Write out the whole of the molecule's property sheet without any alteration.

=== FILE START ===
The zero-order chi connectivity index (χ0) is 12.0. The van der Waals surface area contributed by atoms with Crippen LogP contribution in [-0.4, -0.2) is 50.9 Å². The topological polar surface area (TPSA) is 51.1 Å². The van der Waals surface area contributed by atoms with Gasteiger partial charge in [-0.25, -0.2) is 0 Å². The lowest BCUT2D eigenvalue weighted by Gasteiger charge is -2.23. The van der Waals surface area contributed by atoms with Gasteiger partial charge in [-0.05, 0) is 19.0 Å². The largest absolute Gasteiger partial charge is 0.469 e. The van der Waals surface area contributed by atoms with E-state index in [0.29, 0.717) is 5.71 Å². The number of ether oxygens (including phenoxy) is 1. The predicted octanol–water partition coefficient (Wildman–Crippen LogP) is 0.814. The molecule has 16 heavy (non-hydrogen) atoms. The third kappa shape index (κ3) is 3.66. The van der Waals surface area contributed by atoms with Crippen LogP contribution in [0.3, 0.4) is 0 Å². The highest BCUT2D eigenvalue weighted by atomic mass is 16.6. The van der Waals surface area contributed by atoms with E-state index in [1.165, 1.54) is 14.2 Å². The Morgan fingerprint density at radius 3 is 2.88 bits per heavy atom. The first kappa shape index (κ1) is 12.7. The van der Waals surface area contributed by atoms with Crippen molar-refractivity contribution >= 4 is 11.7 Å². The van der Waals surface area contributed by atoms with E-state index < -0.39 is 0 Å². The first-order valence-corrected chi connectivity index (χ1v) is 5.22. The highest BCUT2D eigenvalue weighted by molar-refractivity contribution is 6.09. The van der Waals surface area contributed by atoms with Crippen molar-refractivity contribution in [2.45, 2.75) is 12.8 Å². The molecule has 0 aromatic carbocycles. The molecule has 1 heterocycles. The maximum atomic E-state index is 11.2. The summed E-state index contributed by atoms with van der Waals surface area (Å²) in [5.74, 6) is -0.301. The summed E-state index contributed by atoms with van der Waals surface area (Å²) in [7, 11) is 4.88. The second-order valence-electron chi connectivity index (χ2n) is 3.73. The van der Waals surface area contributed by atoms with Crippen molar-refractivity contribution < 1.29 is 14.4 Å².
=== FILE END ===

The zero-order chi connectivity index (χ0) is 12.0. The van der Waals surface area contributed by atoms with Crippen LogP contribution in [-0.4, -0.2) is 50.9 Å². The topological polar surface area (TPSA) is 51.1 Å². The van der Waals surface area contributed by atoms with Gasteiger partial charge in [-0.25, -0.2) is 0 Å². The lowest BCUT2D eigenvalue weighted by Gasteiger charge is -2.23. The van der Waals surface area contributed by atoms with Gasteiger partial charge in [-0.05, 0) is 19.0 Å². The largest absolute Gasteiger partial charge is 0.469 e. The van der Waals surface area contributed by atoms with E-state index in [0.29, 0.717) is 5.71 Å². The number of ether oxygens (including phenoxy) is 1. The predicted octanol–water partition coefficient (Wildman–Crippen LogP) is 0.814. The molecule has 16 heavy (non-hydrogen) atoms. The third kappa shape index (κ3) is 3.66. The van der Waals surface area contributed by atoms with Crippen LogP contribution in [0.3, 0.4) is 0 Å². The highest BCUT2D eigenvalue weighted by atomic mass is 16.6. The van der Waals surface area contributed by atoms with E-state index in [1.165, 1.54) is 14.2 Å². The Morgan fingerprint density at radius 3 is 2.88 bits per heavy atom. The first kappa shape index (κ1) is 12.7. The van der Waals surface area contributed by atoms with Crippen molar-refractivity contribution >= 4 is 11.7 Å². The van der Waals surface area contributed by atoms with E-state index < -0.39 is 0 Å². The first-order valence-corrected chi connectivity index (χ1v) is 5.22. The highest BCUT2D eigenvalue weighted by molar-refractivity contribution is 6.09. The van der Waals surface area contributed by atoms with Crippen molar-refractivity contribution in [2.45, 2.75) is 12.8 Å². The molecule has 0 aromatic carbocycles. The molecule has 1 heterocycles. The maximum atomic E-state index is 11.2. The summed E-state index contributed by atoms with van der Waals surface area (Å²) in [5.74, 6) is -0.301. The summed E-state index contributed by atoms with van der Waals surface area (Å²) in [7, 11) is 4.88. The second-order valence-electron chi connectivity index (χ2n) is 3.73. The van der Waals surface area contributed by atoms with Crippen molar-refractivity contribution < 1.29 is 14.4 Å².